OCR Releases Notification of Enforcement Discretion at COVID-19 Community-Based Testing Sites 

April 14, 2020

On April 9, the Office for Civil Rights of the Department of Health and Human Services (OCR) released a notice of enforcement discretion to covered health care providers and their business associates that, during the COVID-19 public health emergency, OCR will not impose penalties for noncompliance with the regulatory requirements under the HIPAA rules in connection with the good faith participation in the operation of a COVID-19 Community-Based Testing Site(s) (CBTS).

OCR defines CBTS as mobile, drive-through, or walk-up sites that only provide COVID-19 specimen collection or testing services to the public. OCR also clarifies that the relaxed standards only apply to the health care providers and their business associates engaged in the provision of such testing services and, to the extent an entity providing the COVID-19 testing is engaged in other non-testing related activities, all HIPAA requirements and standards remain in force. For example: a covered health care provider that experiences a breach of PHI in its existing electronic health record system, which includes PHI gathered from the operation of a CBTS, could be subject to a penalty for violations of the HIPAA Breach Notification Rule if it fails to notify all individuals affected by the breach (including individuals whose PHI was created or received from the operation of a CBTS).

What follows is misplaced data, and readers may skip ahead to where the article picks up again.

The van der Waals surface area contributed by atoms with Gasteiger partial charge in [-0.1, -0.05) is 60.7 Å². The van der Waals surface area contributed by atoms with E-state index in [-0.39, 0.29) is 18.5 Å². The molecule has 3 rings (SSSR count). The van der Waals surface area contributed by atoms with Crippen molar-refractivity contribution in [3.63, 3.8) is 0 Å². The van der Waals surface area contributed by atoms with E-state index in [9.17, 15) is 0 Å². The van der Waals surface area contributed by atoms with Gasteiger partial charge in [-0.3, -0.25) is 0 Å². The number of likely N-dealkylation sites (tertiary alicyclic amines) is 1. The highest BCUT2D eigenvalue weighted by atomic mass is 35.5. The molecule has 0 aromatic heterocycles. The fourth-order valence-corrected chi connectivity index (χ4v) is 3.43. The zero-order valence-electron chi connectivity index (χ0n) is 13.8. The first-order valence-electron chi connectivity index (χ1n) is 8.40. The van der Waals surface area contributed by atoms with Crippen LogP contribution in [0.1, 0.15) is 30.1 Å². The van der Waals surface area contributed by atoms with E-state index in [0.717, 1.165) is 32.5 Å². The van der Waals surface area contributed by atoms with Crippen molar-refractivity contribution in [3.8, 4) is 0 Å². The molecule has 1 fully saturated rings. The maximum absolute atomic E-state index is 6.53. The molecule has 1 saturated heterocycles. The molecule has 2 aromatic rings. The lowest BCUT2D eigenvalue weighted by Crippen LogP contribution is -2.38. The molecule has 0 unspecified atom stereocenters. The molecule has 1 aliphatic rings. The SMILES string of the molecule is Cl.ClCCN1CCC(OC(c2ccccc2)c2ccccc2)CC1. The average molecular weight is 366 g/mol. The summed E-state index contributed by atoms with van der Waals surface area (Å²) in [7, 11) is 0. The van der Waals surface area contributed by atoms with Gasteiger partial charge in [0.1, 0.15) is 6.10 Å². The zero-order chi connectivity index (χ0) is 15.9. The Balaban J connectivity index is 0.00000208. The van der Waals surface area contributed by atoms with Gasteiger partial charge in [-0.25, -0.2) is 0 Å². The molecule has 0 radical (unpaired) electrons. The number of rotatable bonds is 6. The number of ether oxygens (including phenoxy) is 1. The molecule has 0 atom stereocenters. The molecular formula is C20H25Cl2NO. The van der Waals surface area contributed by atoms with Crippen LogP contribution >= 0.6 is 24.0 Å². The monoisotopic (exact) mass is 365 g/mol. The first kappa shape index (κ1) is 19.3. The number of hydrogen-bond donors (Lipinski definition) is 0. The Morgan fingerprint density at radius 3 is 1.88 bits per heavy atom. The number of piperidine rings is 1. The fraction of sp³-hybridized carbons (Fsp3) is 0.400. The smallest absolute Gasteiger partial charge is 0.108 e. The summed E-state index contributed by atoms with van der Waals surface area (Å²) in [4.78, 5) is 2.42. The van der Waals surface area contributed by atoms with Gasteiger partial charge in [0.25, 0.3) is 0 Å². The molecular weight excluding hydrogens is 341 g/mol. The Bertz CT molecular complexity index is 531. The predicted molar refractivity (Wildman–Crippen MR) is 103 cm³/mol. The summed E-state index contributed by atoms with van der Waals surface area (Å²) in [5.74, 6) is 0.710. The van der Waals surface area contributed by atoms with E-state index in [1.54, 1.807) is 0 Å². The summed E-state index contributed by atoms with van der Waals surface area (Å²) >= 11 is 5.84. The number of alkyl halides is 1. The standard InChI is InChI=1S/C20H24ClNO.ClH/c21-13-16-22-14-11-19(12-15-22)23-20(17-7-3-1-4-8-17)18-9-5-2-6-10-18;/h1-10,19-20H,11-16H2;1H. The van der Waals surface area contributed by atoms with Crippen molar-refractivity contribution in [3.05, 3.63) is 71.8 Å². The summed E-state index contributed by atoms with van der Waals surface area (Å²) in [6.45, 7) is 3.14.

This notice represents one of OCR’s most significant HIPAA enforcement relaxations since the start of the public health emergency declaration, applying enforcement discretion to all, not just selected, HIPAA regulatory requirements. While OCR is temporarily abstaining from penalizing covered entities and business associates providing these COVID-19 testing services, it still encourages covered health care providers to implement reasonable safeguards in order to minimize the risk of improper use or disclosure, including:

  • Using secure technology at a CBTS to record and transmit electronic PHI.
  • Establishing a “buffer zone” to prevent members of the media or public from observing or filming individuals who approach a CBTS and posting signs prohibiting filming.
  • Setting up canopies or similar opaque barriers at a CBTS to provide some privacy to individuals during the collection of samples

The full OCR announcement may be found here.

 


Authors

Gregory M. Fliszar

Member

gfliszar@cozen.com

(215) 665-4737

Danielle E. Sapega

Associate

DSapega@cozen.com

(215) 665-4701

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